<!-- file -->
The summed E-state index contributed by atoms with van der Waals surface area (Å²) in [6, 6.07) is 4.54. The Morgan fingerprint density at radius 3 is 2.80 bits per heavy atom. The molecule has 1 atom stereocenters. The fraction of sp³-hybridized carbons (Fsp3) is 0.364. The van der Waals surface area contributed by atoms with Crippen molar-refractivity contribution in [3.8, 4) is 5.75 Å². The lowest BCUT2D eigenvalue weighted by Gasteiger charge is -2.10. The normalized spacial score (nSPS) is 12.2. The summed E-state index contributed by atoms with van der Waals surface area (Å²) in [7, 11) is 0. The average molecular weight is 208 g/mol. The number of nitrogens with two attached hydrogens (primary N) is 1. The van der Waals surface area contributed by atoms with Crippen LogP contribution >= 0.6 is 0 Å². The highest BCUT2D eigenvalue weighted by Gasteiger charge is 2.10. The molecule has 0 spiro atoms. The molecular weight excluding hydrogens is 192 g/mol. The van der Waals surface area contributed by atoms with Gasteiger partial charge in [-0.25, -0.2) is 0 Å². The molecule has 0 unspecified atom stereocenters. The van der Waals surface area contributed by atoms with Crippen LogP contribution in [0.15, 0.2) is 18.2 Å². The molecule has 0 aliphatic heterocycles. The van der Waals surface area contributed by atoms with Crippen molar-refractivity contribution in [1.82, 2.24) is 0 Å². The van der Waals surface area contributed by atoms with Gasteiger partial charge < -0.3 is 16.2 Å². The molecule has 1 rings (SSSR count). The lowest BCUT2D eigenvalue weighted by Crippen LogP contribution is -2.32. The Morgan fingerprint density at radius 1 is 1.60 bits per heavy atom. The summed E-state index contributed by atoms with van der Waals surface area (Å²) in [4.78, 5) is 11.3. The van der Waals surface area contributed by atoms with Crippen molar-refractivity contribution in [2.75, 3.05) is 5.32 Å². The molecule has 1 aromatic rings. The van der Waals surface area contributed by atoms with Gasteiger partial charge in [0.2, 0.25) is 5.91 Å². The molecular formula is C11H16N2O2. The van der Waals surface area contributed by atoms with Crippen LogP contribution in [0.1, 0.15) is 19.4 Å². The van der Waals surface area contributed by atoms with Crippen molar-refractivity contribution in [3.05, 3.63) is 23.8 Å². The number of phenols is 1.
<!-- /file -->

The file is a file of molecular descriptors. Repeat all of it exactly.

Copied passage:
The summed E-state index contributed by atoms with van der Waals surface area (Å²) in [6, 6.07) is 4.54. The Morgan fingerprint density at radius 3 is 2.80 bits per heavy atom. The molecule has 1 atom stereocenters. The fraction of sp³-hybridized carbons (Fsp3) is 0.364. The van der Waals surface area contributed by atoms with Crippen molar-refractivity contribution in [3.8, 4) is 5.75 Å². The lowest BCUT2D eigenvalue weighted by Gasteiger charge is -2.10. The normalized spacial score (nSPS) is 12.2. The summed E-state index contributed by atoms with van der Waals surface area (Å²) in [7, 11) is 0. The average molecular weight is 208 g/mol. The number of nitrogens with two attached hydrogens (primary N) is 1. The van der Waals surface area contributed by atoms with Crippen LogP contribution >= 0.6 is 0 Å². The highest BCUT2D eigenvalue weighted by Gasteiger charge is 2.10. The molecule has 0 spiro atoms. The molecular weight excluding hydrogens is 192 g/mol. The van der Waals surface area contributed by atoms with Gasteiger partial charge in [-0.25, -0.2) is 0 Å². The molecule has 0 unspecified atom stereocenters. The van der Waals surface area contributed by atoms with Crippen LogP contribution in [0.15, 0.2) is 18.2 Å². The molecule has 0 aliphatic heterocycles. The van der Waals surface area contributed by atoms with Crippen molar-refractivity contribution in [1.82, 2.24) is 0 Å². The van der Waals surface area contributed by atoms with Gasteiger partial charge < -0.3 is 16.2 Å². The molecule has 1 rings (SSSR count). The lowest BCUT2D eigenvalue weighted by Crippen LogP contribution is -2.32. The Morgan fingerprint density at radius 1 is 1.60 bits per heavy atom. The summed E-state index contributed by atoms with van der Waals surface area (Å²) in [4.78, 5) is 11.3. The van der Waals surface area contributed by atoms with Crippen molar-refractivity contribution in [2.75, 3.05) is 5.32 Å². The molecule has 1 aromatic rings. The van der Waals surface area contributed by atoms with Gasteiger partial charge in [0.2, 0.25) is 5.91 Å². The molecular formula is C11H16N2O2. The van der Waals surface area contributed by atoms with Crippen LogP contribution in [0.1, 0.15) is 19.4 Å². The van der Waals surface area contributed by atoms with Crippen molar-refractivity contribution in [3.05, 3.63) is 23.8 Å². The number of phenols is 1.